How to Catch a Fly Ball? Coach Explains

This post provides you with tips for catching a fly ball in baseball. Learn how to make the most of the situation and how to get better at this skill.

Catching a fly ball may seem like an easy move, but it’s not. Indeed, those MLB pros are highly trained in each fielding skill, and catching is one of them. In this “Baseball how to catch a fly ball” post, that’s what I’m gonna share.

From my decade of experience in baseball, one thing I can advise you is that being a fielder is an underrated role, yet it’s an inevitable one. Whether you’re a lead batter or pitcher-centric player, you’ve to groom your fielding skills, especially catching.

Baseball catching is segmented into different stages, including judging, catching, and throwing the ball. Not only that, but you’ll also work on your team communication. A regular practice plan with some effective catching drills can help you conquer this skill.

This article is a complete source of guidance for players who want to improve their fly ball catch n throw techniques. There is also some additional information on helpful drills. Read along to learn more.

How to Catch a Fly Ball Hit?

To catch fly balls like those MLB advanced playersfirst, you need to learn all the phases relevant to this action. Follow the below instructions to become a competent flyball catcher.

Read a Fly ball Hit

The first step a coach should follow to teach catching fly balls is actually the most ignored one by beginners. It’s the ability to look at the ball through your baseball cap.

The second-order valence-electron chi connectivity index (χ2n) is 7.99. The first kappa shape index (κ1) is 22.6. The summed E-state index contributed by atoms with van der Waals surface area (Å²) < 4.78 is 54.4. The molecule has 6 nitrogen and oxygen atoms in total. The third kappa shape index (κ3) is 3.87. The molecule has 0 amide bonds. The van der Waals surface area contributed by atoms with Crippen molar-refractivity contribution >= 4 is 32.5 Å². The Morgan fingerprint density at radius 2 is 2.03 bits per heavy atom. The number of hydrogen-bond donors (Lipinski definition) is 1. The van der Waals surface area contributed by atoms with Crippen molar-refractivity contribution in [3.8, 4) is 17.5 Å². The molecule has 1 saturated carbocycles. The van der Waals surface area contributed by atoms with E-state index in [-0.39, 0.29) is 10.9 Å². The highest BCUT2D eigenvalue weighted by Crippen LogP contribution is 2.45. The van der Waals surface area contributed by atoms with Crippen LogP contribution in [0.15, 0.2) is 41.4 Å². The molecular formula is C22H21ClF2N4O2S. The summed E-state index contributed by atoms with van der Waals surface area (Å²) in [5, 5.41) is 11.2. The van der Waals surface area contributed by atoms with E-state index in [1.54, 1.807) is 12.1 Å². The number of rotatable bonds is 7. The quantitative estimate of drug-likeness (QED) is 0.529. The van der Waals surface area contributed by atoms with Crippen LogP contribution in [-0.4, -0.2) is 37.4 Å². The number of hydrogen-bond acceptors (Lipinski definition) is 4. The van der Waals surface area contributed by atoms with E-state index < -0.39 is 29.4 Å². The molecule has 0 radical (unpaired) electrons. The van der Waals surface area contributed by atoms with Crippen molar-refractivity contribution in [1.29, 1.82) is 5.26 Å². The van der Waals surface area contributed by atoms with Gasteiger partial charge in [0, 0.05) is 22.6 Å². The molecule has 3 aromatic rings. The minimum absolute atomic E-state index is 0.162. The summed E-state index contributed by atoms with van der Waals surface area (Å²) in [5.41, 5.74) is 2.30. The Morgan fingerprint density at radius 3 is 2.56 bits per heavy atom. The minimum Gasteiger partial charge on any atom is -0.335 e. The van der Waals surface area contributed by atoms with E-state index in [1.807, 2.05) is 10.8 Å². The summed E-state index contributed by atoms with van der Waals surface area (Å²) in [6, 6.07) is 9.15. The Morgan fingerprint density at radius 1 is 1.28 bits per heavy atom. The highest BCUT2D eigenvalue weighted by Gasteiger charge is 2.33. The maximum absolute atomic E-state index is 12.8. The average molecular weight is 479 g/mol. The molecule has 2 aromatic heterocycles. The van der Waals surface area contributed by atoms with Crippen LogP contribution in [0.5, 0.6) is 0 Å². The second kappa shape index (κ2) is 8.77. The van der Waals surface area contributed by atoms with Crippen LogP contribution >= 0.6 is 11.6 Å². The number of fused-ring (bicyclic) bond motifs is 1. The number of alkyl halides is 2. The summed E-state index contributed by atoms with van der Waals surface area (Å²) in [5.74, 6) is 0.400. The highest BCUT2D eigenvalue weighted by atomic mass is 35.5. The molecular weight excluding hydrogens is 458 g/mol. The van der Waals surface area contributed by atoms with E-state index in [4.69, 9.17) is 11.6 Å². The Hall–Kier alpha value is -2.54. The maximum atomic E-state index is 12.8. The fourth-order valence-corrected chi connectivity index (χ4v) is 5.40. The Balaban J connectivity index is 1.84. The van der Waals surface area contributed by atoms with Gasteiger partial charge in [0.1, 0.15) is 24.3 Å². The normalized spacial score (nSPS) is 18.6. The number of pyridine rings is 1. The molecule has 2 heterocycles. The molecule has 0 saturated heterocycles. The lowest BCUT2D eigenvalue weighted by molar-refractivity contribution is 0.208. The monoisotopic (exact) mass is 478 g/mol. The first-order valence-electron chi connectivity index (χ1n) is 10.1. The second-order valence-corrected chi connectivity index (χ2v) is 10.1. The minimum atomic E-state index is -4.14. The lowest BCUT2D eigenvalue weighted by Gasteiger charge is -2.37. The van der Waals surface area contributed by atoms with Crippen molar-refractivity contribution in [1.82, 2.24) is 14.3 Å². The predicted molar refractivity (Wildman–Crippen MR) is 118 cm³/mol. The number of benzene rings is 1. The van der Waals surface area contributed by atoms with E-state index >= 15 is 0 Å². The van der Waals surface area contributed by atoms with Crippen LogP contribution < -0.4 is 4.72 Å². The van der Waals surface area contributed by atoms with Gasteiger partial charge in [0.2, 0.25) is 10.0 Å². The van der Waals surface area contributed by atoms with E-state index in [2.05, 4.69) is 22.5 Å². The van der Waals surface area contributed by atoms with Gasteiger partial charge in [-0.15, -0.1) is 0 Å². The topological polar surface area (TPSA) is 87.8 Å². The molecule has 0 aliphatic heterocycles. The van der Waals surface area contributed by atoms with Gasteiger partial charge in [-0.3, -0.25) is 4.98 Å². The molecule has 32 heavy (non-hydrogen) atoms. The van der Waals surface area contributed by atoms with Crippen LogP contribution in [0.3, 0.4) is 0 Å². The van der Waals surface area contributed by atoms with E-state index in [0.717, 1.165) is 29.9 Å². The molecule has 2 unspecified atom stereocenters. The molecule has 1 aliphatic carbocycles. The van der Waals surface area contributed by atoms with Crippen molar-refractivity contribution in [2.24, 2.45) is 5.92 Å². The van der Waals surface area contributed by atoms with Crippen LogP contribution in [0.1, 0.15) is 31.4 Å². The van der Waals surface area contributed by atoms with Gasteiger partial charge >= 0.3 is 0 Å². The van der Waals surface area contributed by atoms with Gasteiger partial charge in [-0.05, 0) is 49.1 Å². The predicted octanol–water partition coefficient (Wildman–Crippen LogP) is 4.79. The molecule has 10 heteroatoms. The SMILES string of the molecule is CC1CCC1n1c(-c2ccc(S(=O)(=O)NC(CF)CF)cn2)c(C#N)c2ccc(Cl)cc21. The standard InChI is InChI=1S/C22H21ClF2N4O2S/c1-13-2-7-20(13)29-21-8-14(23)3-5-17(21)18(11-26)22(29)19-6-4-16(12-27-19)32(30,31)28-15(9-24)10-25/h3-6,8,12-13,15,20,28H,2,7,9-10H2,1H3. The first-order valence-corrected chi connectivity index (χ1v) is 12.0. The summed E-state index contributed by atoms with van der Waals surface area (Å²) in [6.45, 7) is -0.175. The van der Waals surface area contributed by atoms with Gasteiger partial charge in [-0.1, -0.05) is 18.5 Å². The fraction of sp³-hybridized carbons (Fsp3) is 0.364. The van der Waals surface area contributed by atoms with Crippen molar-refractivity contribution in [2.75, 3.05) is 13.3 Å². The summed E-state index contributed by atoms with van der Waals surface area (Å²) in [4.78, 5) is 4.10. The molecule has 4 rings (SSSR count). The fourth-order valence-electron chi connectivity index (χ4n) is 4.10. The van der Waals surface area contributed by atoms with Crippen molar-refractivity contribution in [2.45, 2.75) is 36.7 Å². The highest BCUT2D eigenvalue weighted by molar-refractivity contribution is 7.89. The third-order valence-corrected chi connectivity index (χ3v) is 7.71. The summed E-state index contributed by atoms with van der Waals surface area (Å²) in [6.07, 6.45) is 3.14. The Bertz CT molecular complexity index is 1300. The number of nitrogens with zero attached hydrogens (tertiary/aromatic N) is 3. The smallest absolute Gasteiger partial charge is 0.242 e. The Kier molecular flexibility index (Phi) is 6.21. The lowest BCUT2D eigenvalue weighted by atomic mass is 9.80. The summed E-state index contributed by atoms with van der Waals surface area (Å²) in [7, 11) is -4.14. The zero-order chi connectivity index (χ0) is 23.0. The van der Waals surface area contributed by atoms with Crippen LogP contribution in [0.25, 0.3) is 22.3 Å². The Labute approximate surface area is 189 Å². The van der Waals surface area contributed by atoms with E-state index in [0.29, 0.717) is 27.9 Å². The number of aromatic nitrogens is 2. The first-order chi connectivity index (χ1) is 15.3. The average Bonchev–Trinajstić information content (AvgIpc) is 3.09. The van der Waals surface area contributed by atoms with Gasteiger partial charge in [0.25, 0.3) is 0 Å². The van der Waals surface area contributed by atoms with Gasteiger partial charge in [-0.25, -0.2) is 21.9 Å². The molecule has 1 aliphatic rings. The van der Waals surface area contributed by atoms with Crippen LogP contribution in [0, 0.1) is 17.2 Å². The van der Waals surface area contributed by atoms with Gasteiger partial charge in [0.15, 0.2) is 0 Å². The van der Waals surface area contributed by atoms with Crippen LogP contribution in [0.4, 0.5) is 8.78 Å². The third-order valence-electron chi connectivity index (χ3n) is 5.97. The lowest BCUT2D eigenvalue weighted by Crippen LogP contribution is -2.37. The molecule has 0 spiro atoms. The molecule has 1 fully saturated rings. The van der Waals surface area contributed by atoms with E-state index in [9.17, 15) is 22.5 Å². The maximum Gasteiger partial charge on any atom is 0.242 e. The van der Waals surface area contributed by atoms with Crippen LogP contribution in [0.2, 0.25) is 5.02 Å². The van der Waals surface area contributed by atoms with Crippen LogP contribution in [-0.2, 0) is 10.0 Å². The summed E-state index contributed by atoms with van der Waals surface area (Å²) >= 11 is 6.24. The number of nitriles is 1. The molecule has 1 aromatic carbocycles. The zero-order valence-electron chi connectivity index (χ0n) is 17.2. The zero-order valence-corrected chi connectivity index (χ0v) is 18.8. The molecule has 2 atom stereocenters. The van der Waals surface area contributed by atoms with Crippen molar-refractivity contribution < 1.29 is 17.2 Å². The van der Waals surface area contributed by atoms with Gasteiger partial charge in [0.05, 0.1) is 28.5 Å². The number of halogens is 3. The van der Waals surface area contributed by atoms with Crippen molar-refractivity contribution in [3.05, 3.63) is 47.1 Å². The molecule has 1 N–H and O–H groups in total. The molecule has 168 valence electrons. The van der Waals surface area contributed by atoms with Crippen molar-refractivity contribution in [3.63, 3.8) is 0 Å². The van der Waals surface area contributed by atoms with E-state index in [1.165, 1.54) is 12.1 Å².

Looking through the bill of your cap is an easy way to guide you if it’ll land in front of you or sky high on those line drives when the batter makes a ball hit.

Step 1: Sight through the Cap’s Bill

If the ball is below your cap’s bill when you’re looking straight at it, it means it won’t fly over your head. So, you don’t need to make giant steps back to read the ball.

And if the ball gradually goes higher to the bill of your cap, meaning you would need to head up, and the ball will cross your position. In that case, you’ll need to go backward to match the ball’s landing point.

Step 2: First Move Should Be Backward

Another good strategy I used to follow as a player is to step back and side by side consistently. It helps you to identify if there will be any gap between you and the ball at the landing point. Hence, you can make linear movements according to your need.

While moving, you should watch or judge the ball. You should definitely avoid having your first movement in the forward direction. It’s a rule of thumb that your first movement should always be backward.

You should step backward first, even if the ball lands in your front zone. It’ll give you a solid position to begin the stride or sprint forward.

Step 3: Make Your Adjustments

Most high school, minor league, and even college league outfielders make a prevalent mistake: they just stand in the same spot throughout the game.